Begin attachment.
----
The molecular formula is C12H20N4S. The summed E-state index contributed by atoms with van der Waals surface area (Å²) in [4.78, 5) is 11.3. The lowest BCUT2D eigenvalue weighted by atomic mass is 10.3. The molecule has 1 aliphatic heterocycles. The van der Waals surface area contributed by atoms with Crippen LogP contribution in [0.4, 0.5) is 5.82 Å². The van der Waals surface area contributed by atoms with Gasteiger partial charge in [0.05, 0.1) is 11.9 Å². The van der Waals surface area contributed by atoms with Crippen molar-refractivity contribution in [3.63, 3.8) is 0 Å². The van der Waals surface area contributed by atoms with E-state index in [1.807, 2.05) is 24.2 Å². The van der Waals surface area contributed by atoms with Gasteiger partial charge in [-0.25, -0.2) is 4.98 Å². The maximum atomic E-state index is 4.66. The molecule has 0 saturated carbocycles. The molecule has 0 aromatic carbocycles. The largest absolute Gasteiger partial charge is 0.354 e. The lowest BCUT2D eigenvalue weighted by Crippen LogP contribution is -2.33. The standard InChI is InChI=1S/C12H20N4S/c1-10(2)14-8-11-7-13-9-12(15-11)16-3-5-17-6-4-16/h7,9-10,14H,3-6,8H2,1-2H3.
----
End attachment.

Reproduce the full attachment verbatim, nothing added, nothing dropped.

The molecular formula is C12H20N4S. The summed E-state index contributed by atoms with van der Waals surface area (Å²) in [4.78, 5) is 11.3. The lowest BCUT2D eigenvalue weighted by atomic mass is 10.3. The molecule has 1 aliphatic heterocycles. The van der Waals surface area contributed by atoms with Crippen LogP contribution in [0.4, 0.5) is 5.82 Å². The van der Waals surface area contributed by atoms with Gasteiger partial charge in [0.05, 0.1) is 11.9 Å². The van der Waals surface area contributed by atoms with Crippen molar-refractivity contribution in [3.63, 3.8) is 0 Å². The van der Waals surface area contributed by atoms with E-state index in [1.807, 2.05) is 24.2 Å². The van der Waals surface area contributed by atoms with Gasteiger partial charge in [-0.25, -0.2) is 4.98 Å². The maximum atomic E-state index is 4.66. The molecule has 0 saturated carbocycles. The molecule has 0 aromatic carbocycles. The largest absolute Gasteiger partial charge is 0.354 e. The lowest BCUT2D eigenvalue weighted by Crippen LogP contribution is -2.33. The standard InChI is InChI=1S/C12H20N4S/c1-10(2)14-8-11-7-13-9-12(15-11)16-3-5-17-6-4-16/h7,9-10,14H,3-6,8H2,1-2H3.